Semiotics In Advertising Essay

Essay Use of Semiotics to Analyze Advertisements

2087 Words9 Pages

The theory of semiotics, as proposed by Roland Barthes, has been used to analyze advertisements and the effectiveness of advertisements on viewers. In the articles that I researched that used semiotics to analyze particular advertisements, I found four common and related themes. First, the articles mentioned that the viewer determines the meaning of the advertisement or the viewer interprets the advertisement. Second, this meaning that the viewer assigns to the advertisement is largely determined by context, both social and cultural. Third, advertisers use culture and predominant cultural beliefs in their advertisements in efforts to reach their audience more effectively. Finally, these advertisements actually end up supporting the…show more content…

Originally, Barthes termed connotation as myth because he believed that connotation is a product of society. Connotation is not the true meaning of the sign but a meaning that society has decided to give that sign and is a shared meaning (Griffin, 2012). Barthes wrote that connotation makes what is cultural seem natural (Barthes, 1985/1988). Connotation is what makes habit become ritual. To better understand these two aspects of signs, we have to understand how the system of what makes up a sign affects its meaning. Connotative and denotative signs are formed in different ways. Denotative signs are simply the signified and signifier put together (Griffin, 2012). Connotative signs, however, are a bit more complex. Originally there is the physical signifier and the signified, which together make up the denotative system (Griffin, 2012). This denotative sign is what the signifier in the connotative system is made up of (Griffin, 2012). To this signifier is added a new signified, which is a shared meaning that has been created by society (Griffin, 2012). This combination creates the connotative of mythical system. It is in this mythical system that signs derive their meaning (Griffin, 2012). Through these systems which society has created, signs are interpreted and evaluated by the shared meanings of society (Griffin, 2012).These mythical systems are not meant to hide the original meanings of messages but rather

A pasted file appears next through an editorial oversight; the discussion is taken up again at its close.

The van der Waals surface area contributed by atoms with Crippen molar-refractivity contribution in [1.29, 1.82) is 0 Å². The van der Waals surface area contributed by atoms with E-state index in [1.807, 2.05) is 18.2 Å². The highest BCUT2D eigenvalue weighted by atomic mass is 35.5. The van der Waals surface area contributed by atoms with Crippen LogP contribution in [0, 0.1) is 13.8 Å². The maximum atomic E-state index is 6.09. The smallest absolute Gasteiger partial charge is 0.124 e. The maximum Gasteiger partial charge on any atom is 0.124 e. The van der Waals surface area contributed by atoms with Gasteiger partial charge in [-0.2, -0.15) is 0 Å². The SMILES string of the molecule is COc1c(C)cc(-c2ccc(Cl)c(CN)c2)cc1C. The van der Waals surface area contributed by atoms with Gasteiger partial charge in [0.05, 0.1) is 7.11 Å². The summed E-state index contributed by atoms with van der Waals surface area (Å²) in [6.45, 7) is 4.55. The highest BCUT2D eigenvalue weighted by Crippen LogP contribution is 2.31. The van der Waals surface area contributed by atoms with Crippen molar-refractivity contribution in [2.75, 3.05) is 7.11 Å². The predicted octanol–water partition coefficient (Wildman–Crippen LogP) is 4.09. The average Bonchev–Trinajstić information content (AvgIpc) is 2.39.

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only refer to concepts in “the real world” that we deal with on a day-to-day basis, butthat they also refer to other texts, and that the degree of this “intertextuality (Fiske1987)” is what enforces social beliefs in the culture or context we choose to live in.This degree can be found using semiotic analysis, but as the essay will show, themeaning depends on how “open” the ad is, and who it is meant for.The ad from Wallpaper is for the Swedish car company VOLVO (see ad 1)

 Key signifiers

: Colour photo of large, white, designer house in background. In front of thehouse from left are: a young, attractive woman with a beige winter coat with a fur-collar and confident “power”-stance. Next to her young man, dressed in a brown, plaid tweed suit, his stance is boyish and passive. To his left a sitting dog. Next tothese three is the car, a Volvo station wagon. The left front car-door is open, and inthe opening stands another young male, visible waist up in a dark brown cardigan andalso a sixpence. Directly beneath everything, the written text.

 Possible signifieds

: Fur is expensive, tweed suits are old fashioned (even “daggy?”), dogs represent familyand hunting, Volvos are the safest cars in the world (also expensive) and sixpencesrepresent working men.


: The couple and the key signifiers connotatearistocracy. The passive stance of the husband and the fact that it is the servantstanding on the driver side of the open car, can direct connotation to thegeneralisations of the decadence of aristocracy; it’s a love-triangle cliché; somewhatresembling “Lady Chatterley’s lover.” The form of the written text, in that itresembles the writing style of ads from the ‘30’s and ‘40’s seems to underline this.

 Naturalised meaning 

: the love-triangle theme also brings an ironic element into thead. The ad is complex and witty in the way that it spoofs the notion of Scandinavianaristocracy, but also that it juxtaposes Volvo as a sophisticated car. As a result of this


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